Autoimmune diseases cause your body’s immune system to mistakenly attack normal cells. In autoimmune arthritis, such as rheumatoid arthritis (RA), your immune system attacks the lining of your joints. This leads to inflammation that can affect your entire body.
Symptoms vary greatly from person to person, as does the rate of progression. While there’s no cure for this long-term condition, a variety of treatments can help improve your quality of life.
Symptoms generally begin slowly and can come and go. Joint pain and inflammation affect both sides of the body equally, and can be marked by these signs:
More than 23.5 million people in the United States are affected by an autoimmune disease. It’s one of the top causes of disability and death.
According to the Centers for Disease Control and Prevention, about 1.5 million adults in the United States have RA. Nearly 300,000 children in the United States live with some form of arthritis or rheumatic condition.
Your likelihood of developing autoimmune arthritis can be affected by certain risk factors. For instance, risk factors for RA include:
- Your gender: Women develop RA at a higher rate than men.
- Your age: RA can develop at any age, but most people begin to notice symptoms between the ages of 49 and 60 years.
- Your family history: You’re at increased risk of having RA if other family members have it.
- Smoking: Cigarette smoking can increase your chances of developing RA. Quitting can lower your risk.
Autoimmune diseases tend to share symptoms with other conditions, so diagnosis can be difficult, particularly in the early stages.
For example, there’s no one test that can specifically diagnose RA. Instead, diagnosis involves clinical examination, patient-reported symptoms, and medical tests, including:
- rheumatoid factor (RF) test
- anti-cyclic citrullinated peptide antibody test
- blood count
- erythrocyte sedimentation rate and c-reactive protein
- MRI scan
You can help with diagnosis by giving your doctor your complete medical history and keeping a record of symptoms. Don’t hesitate to seek a second opinion from a specialist (rheumatologist).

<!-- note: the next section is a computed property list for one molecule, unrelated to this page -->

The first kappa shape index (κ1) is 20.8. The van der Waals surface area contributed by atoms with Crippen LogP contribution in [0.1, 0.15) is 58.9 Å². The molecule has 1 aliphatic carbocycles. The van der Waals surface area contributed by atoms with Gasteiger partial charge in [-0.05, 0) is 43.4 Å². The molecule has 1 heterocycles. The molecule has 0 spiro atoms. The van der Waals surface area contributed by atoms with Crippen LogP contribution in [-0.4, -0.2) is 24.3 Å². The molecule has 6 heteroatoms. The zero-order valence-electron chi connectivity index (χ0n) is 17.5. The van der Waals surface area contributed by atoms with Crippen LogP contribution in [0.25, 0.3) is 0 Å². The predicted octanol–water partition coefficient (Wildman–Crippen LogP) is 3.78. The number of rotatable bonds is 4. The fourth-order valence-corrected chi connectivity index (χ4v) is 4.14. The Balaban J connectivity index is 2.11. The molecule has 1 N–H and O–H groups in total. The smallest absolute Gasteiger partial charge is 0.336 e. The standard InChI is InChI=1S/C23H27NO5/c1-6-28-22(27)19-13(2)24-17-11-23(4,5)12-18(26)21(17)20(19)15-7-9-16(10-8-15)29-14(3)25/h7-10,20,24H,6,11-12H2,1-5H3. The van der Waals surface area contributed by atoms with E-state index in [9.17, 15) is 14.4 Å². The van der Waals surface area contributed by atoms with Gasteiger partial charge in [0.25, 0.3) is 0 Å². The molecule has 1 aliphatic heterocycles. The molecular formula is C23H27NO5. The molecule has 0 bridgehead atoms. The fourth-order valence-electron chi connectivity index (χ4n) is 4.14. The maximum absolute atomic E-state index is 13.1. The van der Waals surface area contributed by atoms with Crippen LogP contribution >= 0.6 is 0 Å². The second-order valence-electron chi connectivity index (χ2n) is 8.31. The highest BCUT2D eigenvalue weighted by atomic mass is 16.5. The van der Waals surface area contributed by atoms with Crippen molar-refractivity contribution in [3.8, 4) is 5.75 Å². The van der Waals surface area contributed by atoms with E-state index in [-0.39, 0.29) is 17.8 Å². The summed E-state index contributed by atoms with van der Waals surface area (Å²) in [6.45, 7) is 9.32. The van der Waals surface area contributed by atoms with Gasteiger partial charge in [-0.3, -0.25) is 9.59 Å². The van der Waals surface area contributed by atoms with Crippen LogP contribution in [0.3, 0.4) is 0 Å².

Treatment varies according to symptoms and disease progression.
For example, RA requires ongoing care by a rheumatologist. However, your rheumatologist may recommend medications such as:
- nonsteroidal anti-inflammatory drugs (NSAIDs)
- disease modifying antirheumatic drugs (DMARDs)
- biologic agents
- immunosuppressant drugs
- TNF-alpha inhibitors (biologic treatment)
A physical therapist can teach you the proper way to exercise. Physical therapy is another option that can help reduce pain and improve flexibility. In extreme cases, you may need surgery to repair or replace damaged joints and assistive devices such as canes, crutches, and grab bars.
Complications for autoimmune arthritis vary. For example, RA complications include carpel tunnel syndrome, osteoporosis, and damage to your cervical spine (neck). RA may also lead to these lung complications:
- tissue damage
- blockage of small airways (bronchiolitis obliterans)
- high blood pressure of the lung (pulmonary hypertension)
- fluid in the chest (pleural effusions)
- scarring (pulmonary fibrosis)
Heart complications of RA include:
Excess weight stresses joints, so try to maintain a healthy diet and perform gentle exercises to improve your range of motion. Applying cold to joints can numb pain and ease swelling, and heat can soothe aching muscles.
Stress can also intensify symptoms. Stress-reducing techniques like tai chi, deep breathing exercises, and meditation may be helpful and relaxing.
If you have RA, you need eight to 10 hours of sleep a night. If that’s not enough, try to nap during the day. You also have an increased risk of heart and lung diseases, so if you smoke, you should consider quitting.
Your outlook depends on many factors such as:
- your overall health
- your age at diagnosis
- how early your treatment plan began and how well you follow it
You can improve your outlook by making smart lifestyle choices like quitting smoking, getting regular exercise, and choosing healthy foods. For people with RA, new medications are continuing to improve life.